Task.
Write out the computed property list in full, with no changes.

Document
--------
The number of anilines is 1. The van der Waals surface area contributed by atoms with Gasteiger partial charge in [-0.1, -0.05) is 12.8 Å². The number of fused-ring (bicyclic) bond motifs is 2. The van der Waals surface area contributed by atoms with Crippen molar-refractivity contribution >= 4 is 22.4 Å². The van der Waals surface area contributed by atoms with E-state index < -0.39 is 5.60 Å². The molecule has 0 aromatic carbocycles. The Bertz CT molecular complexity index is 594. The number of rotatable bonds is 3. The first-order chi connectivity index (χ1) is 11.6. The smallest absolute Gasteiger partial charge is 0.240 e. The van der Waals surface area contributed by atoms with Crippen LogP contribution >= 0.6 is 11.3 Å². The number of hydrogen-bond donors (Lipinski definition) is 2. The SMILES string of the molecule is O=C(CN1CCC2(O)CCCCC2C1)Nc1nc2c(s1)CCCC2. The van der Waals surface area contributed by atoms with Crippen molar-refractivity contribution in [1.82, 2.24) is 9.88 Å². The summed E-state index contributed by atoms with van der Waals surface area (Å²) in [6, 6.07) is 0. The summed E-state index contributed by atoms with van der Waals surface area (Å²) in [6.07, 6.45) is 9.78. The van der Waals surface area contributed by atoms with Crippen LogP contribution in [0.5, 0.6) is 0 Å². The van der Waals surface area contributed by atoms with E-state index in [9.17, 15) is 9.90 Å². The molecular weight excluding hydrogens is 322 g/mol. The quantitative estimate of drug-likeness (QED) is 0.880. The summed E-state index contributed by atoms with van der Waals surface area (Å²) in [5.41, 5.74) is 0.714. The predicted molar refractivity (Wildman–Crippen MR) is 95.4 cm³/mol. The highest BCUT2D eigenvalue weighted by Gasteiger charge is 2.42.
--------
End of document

The number of anilines is 1. The van der Waals surface area contributed by atoms with Gasteiger partial charge in [-0.1, -0.05) is 12.8 Å². The number of fused-ring (bicyclic) bond motifs is 2. The van der Waals surface area contributed by atoms with Crippen molar-refractivity contribution >= 4 is 22.4 Å². The van der Waals surface area contributed by atoms with E-state index < -0.39 is 5.60 Å². The molecule has 0 aromatic carbocycles. The Bertz CT molecular complexity index is 594. The number of rotatable bonds is 3. The first-order chi connectivity index (χ1) is 11.6. The smallest absolute Gasteiger partial charge is 0.240 e. The van der Waals surface area contributed by atoms with Crippen LogP contribution >= 0.6 is 11.3 Å². The number of hydrogen-bond donors (Lipinski definition) is 2. The SMILES string of the molecule is O=C(CN1CCC2(O)CCCCC2C1)Nc1nc2c(s1)CCCC2. The van der Waals surface area contributed by atoms with Crippen molar-refractivity contribution in [1.82, 2.24) is 9.88 Å². The summed E-state index contributed by atoms with van der Waals surface area (Å²) in [6, 6.07) is 0. The summed E-state index contributed by atoms with van der Waals surface area (Å²) in [6.07, 6.45) is 9.78. The van der Waals surface area contributed by atoms with Crippen LogP contribution in [0.5, 0.6) is 0 Å². The van der Waals surface area contributed by atoms with E-state index in [9.17, 15) is 9.90 Å². The molecular weight excluding hydrogens is 322 g/mol. The quantitative estimate of drug-likeness (QED) is 0.880. The summed E-state index contributed by atoms with van der Waals surface area (Å²) in [5.41, 5.74) is 0.714. The predicted molar refractivity (Wildman–Crippen MR) is 95.4 cm³/mol. The highest BCUT2D eigenvalue weighted by Gasteiger charge is 2.42.